Blogger: Janet Kobobel Grant
Location: Books & Such Main Office, Santa Rosa, Calif.
We all care about how many copies our book sells, right? But who among us is thinking about sales velocity?
Velocity is created when an emphasis is put on garnering significant sales for the day the book releases rather than being concerned about how many copies the book ultimately sells.
Why does velocity matter? Because velocity:
- helps to create word of mouth and therefore generates more sales
- puts books on best-seller lists
- causes media to pay attention
Cathie Beck self-published her memoir, Cheap Cabernet, after trying to place her manuscript with a publisher for ten years. In Publishers Weekly, she explains how she leveraged the idea of velocity to jump start sales. “What if I treated it [self-publishing the book] like a small business and just did an exhaustive marketing campaign online, and I got everybody to buy the book one day on Amazon so sales rankings would go up, and I created buzz around that and put that buzz in front of agents and publishers?”
Her strategy worked. As a result of her Amazon sales efforts, she obtained an agent who then found a publisher for the book, presenting it as a “heat seeker” on Amazon to the editor.
Another author sends stickers to everyone on her mailing list, asking them to put the stickers on their calendars to remind then to buy the author’s newest book on the day of its release. The goal? Create velocity. Get on the best-seller list.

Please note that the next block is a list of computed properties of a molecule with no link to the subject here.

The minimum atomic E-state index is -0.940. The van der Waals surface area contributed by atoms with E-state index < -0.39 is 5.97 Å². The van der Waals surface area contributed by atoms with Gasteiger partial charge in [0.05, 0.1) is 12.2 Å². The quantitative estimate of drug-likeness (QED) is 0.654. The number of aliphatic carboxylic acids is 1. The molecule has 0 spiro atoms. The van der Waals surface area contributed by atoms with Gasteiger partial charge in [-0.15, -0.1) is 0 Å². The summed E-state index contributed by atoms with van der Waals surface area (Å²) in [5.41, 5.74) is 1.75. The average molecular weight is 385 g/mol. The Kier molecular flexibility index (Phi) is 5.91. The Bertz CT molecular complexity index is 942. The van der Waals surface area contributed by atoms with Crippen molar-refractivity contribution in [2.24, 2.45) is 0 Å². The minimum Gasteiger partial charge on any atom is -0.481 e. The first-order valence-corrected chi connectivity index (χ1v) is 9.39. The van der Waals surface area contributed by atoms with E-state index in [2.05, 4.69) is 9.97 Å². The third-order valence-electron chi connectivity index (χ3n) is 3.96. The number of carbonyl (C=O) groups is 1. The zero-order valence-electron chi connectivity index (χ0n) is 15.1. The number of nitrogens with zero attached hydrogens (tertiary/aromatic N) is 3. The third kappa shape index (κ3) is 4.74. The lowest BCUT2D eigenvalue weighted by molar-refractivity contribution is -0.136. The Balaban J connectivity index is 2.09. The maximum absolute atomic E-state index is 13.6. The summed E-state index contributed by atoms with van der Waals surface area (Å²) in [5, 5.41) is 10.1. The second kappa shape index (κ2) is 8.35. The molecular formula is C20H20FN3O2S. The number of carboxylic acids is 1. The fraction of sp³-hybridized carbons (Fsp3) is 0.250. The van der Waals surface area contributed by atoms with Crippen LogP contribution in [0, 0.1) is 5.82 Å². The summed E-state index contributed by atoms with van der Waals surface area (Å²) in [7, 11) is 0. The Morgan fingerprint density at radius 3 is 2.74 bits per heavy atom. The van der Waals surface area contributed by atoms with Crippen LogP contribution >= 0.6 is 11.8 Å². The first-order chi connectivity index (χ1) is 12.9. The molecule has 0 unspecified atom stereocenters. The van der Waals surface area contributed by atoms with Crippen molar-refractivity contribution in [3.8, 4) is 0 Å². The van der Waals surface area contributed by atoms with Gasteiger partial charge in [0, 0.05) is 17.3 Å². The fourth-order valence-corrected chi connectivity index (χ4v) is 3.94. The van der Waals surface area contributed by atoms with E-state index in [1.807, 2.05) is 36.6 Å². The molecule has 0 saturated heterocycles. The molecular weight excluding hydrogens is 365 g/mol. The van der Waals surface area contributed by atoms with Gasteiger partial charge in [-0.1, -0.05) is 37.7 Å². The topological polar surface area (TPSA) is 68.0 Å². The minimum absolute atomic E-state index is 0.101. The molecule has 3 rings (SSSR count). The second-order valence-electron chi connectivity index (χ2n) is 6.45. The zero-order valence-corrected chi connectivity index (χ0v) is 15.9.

Still another author created velocity by asking a well-known writer for an endorsement of her debut novel. When the writer provided the endorsement, the writer suggested she ask some of her published friends to endorse the book as well. The enthusiasm among these women for the book was so great, that each of these authors “adopted” the debut novelist, and they formed a plan to promote the book among their individual readers via social media the day it released.
In turn, the media picked up on the frequent mentions of the novel and started to ask the author for interviews. The result? Velocity.
My point is that, in many ways, it’s easier to create velocity than it is to work to generate long-term sales. Velocity is something you can focus on. You think in terms of either generating as many sales through as many venues as possible on a given day, or you concentrate on one venue for a given day (such as Amazon). You, as the author, are very focused, and you give your readers a very focused way to respond.
It’s such a simple concept; yet it can have such a profound affect.
So, if you’re stymied as to how to generate sales, think velocity.
Have you ever used velocity?
What ways can you see using velocity?